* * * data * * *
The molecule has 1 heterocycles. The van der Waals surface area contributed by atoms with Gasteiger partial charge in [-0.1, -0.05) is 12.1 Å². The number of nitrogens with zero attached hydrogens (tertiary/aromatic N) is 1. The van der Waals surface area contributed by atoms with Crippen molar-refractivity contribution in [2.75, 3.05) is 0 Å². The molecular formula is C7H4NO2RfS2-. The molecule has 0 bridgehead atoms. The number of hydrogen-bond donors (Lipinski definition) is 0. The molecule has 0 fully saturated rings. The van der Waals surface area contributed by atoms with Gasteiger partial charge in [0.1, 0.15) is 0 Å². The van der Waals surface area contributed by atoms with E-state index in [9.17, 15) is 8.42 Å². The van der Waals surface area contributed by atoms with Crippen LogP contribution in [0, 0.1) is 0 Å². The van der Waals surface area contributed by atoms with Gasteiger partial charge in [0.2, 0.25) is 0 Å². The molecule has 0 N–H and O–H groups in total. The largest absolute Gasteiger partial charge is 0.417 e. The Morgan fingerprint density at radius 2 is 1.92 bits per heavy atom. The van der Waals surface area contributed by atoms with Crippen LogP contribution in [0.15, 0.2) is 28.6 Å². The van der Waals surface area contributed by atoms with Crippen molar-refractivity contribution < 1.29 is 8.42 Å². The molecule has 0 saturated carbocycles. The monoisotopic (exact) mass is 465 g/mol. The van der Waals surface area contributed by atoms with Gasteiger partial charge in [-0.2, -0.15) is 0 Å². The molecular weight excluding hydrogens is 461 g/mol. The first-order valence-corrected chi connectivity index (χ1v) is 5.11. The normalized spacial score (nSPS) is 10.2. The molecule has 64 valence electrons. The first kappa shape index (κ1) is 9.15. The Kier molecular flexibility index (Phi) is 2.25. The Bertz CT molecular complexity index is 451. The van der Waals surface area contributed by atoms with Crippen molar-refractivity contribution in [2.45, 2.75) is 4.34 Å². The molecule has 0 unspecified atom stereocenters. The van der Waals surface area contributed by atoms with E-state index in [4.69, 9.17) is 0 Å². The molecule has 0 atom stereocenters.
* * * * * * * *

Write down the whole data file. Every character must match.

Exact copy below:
The molecule has 1 heterocycles. The van der Waals surface area contributed by atoms with Gasteiger partial charge in [-0.1, -0.05) is 12.1 Å². The number of nitrogens with zero attached hydrogens (tertiary/aromatic N) is 1. The van der Waals surface area contributed by atoms with Crippen molar-refractivity contribution in [2.75, 3.05) is 0 Å². The molecular formula is C7H4NO2RfS2-. The molecule has 0 bridgehead atoms. The number of hydrogen-bond donors (Lipinski definition) is 0. The molecule has 0 fully saturated rings. The van der Waals surface area contributed by atoms with Gasteiger partial charge in [0.1, 0.15) is 0 Å². The van der Waals surface area contributed by atoms with E-state index in [9.17, 15) is 8.42 Å². The van der Waals surface area contributed by atoms with Crippen LogP contribution in [0, 0.1) is 0 Å². The van der Waals surface area contributed by atoms with Gasteiger partial charge in [0.2, 0.25) is 0 Å². The molecule has 0 N–H and O–H groups in total. The largest absolute Gasteiger partial charge is 0.417 e. The Morgan fingerprint density at radius 2 is 1.92 bits per heavy atom. The van der Waals surface area contributed by atoms with Crippen LogP contribution in [0.15, 0.2) is 28.6 Å². The van der Waals surface area contributed by atoms with Crippen molar-refractivity contribution < 1.29 is 8.42 Å². The molecule has 0 saturated carbocycles. The monoisotopic (exact) mass is 465 g/mol. The van der Waals surface area contributed by atoms with Gasteiger partial charge in [-0.2, -0.15) is 0 Å². The molecular weight excluding hydrogens is 461 g/mol. The first-order valence-corrected chi connectivity index (χ1v) is 5.11. The normalized spacial score (nSPS) is 10.2. The molecule has 64 valence electrons. The first kappa shape index (κ1) is 9.15. The Kier molecular flexibility index (Phi) is 2.25. The Bertz CT molecular complexity index is 451. The van der Waals surface area contributed by atoms with Crippen molar-refractivity contribution in [2.45, 2.75) is 4.34 Å². The molecule has 0 unspecified atom stereocenters. The van der Waals surface area contributed by atoms with E-state index in [4.69, 9.17) is 0 Å². The molecule has 0 atom stereocenters.